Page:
New methodology to improve participatory democracy
nächste Meldung 07.11.2008
Researchers from the Decision Analysis and Statistics Group within the Department of Artificial Intelligence at the Universidad Politécnica de Madrid’s School of Computing have developed a methodology for improving participatory democracy that could be ready for the Spain’s next local elections due to be held in 2011.
Over 240 Spanish municipalities had a go at participatory budgeting in 2004, and it is estimated that by 2010 citizens will be helping to decide how to allocate 10% of the municipal budget. Until now, though, these participatory budgeting experiences have been carried through without the software to gather citizens’ opinions in real time and then clearly display their preferences as charts on politicians’ computers.
Organizing opinion via the Internet
The School of Computing’s research group, composed of computer scientists, mathematicians and statisticians, has developed this methodology using new technologies, particularly the Internet, as support for organizing and optimizing citizen participation. The methodology is now two-thirds complete and could be applied on the scale of either a municipality or a whole country.
The aim of this methodology is to add citizens’ preferences to political decision-making processes. This it does by establishing a number of questions that citizens answer over the Internet. Duly converted to statistical values, these responses indicate citizens’ opinions on the decision to be taken by politicians in the shape of a chart. A code system prevents people not on the electoral roll from participating.
The methodology represents participants’ beliefs and preferences, evaluating the different budget alternatives based on Dempster and Shafer’s evidential reasoning and ranking the alternatives using a notion of distance from maximum and minimum utility.
Participatory budgeting is shifting the idea of democracy from representation, where citizens’ preferences are taken into account at election time only, to direct participation and discussion. This is an attempt at giving citizens a say in the decision on how to spend part of their municipality’s budget.
The Decision Analysis and Statistics Research Group has collaborated and is now actively participating in several research projects focusing on the development of software tools targeting e-democracy and, especially, participatory budgeting.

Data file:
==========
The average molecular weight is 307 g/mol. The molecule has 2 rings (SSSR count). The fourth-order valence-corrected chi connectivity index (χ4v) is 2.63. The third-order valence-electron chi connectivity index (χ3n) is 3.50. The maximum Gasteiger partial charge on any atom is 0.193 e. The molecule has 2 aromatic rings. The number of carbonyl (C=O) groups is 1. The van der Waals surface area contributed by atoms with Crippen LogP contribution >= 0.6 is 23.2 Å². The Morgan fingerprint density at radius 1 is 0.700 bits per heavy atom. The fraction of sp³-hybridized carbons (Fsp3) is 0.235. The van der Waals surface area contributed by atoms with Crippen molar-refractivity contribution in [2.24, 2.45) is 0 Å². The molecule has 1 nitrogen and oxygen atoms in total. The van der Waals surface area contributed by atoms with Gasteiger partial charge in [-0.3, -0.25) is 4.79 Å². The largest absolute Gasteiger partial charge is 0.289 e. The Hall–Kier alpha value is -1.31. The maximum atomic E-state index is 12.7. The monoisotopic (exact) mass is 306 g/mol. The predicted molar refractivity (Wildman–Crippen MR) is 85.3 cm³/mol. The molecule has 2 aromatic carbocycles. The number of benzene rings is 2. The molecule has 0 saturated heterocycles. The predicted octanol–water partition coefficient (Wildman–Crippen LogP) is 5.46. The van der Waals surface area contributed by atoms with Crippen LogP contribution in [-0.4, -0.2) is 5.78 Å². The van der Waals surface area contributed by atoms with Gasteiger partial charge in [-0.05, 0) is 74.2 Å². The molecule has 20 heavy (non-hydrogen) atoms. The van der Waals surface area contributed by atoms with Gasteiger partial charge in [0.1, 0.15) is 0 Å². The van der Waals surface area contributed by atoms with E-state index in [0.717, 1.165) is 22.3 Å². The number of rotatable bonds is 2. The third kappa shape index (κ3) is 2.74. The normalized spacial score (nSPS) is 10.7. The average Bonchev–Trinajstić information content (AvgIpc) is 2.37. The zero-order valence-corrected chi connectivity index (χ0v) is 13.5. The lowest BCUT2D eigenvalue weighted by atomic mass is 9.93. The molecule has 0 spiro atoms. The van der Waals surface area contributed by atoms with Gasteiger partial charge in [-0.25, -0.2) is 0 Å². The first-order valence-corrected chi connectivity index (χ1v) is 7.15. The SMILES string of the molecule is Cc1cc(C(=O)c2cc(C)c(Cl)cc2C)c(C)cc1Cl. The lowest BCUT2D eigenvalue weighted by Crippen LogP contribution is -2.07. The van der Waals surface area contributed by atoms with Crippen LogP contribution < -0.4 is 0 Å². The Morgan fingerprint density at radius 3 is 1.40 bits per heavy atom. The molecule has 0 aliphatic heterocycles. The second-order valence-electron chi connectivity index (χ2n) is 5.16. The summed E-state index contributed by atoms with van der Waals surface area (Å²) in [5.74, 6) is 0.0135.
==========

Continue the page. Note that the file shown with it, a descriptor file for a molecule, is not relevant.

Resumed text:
They include TED: Towards Electronic Democracy, funded by the European Science Foundation (2003/06); eDemocracia: Apoyo a la Toma de Decisiones Complejas Basadas en Internet (e-Democracy: Internet-based Complex Decision-Making Support), funded by the Spanish Ministry of Science and Innovation (2004/07); Conceptos y Sistemas de Apoyo a la Democracia Electrónica (Electronic Democracy Concepts and Support Systems), funded through Madrid Regional Government’s IV PRICIT (2006/09); and Toma de Decisiones en Grupo con Imprecisión (Imprecise Group Decision Making), funded by the Ministry of Science and Innovation (2008/2011).
PARTICIPATORY DEMOCRACY vs REPRESENTATIVE DEMOCRACY
Over the decades, our representative democracy has been systematically undermined and has ultimately failed in preserving the well being of the people of this nation. The system that the founding fathers painstakingly devised in order to best serve the interests and the will of the people has been corrupted and the systems of checks and balances on power that they instituted have been stripped away. Most of us accept this reality as being beyond our control and continue to observe, comment, and complain without aspiring to achieving any real change, without any hope of instituting a new system of governance that would instead take directly into account your views, and the views of your neighbors, and would empower you to make real positive change possible in your communities.
This site will attempt to explore in depth the places in the world where people are successfully bringing about that type of change in the face of similar odds, where an alternate form of democracy, which is called participatory or direct democracy, is taking root. Initiative, referendum & recall, community councils, and grassroots organizing are but a few ways in which direct/participatory democracy is achieving great success around the world.
Our system of representative democracy does not admit the voice of the people into congressional halls, the high courts, or the oval office where our rights and our liberties are being sold out from underneath us. Our local leaders and activists in our communities, and even those local elected officials who may have the best of intentions are for the most part powerless to make real positive change happen in our neighborhoods, towns and villages when there is so much corruption from above.
In places like Venezuela, Argentina, Bolivia, Nicaragua, Ecuador, Brazil, South Africa, India, and the Phillipines, new experiments in grass roots community based governance are taking place. There is much to be learned from these and other examples of participatory democracy from around the world when we try to examine how this grass-roots based governance could begin to take root here in our own country in order to alter our political system so that it might better serve the American people.
In the hope that one day we can become a nation working together as a united people practicing true democracy as true equals, we open this forum…
Tuesday, November 11, 2008
New methodology to improve participatory democracy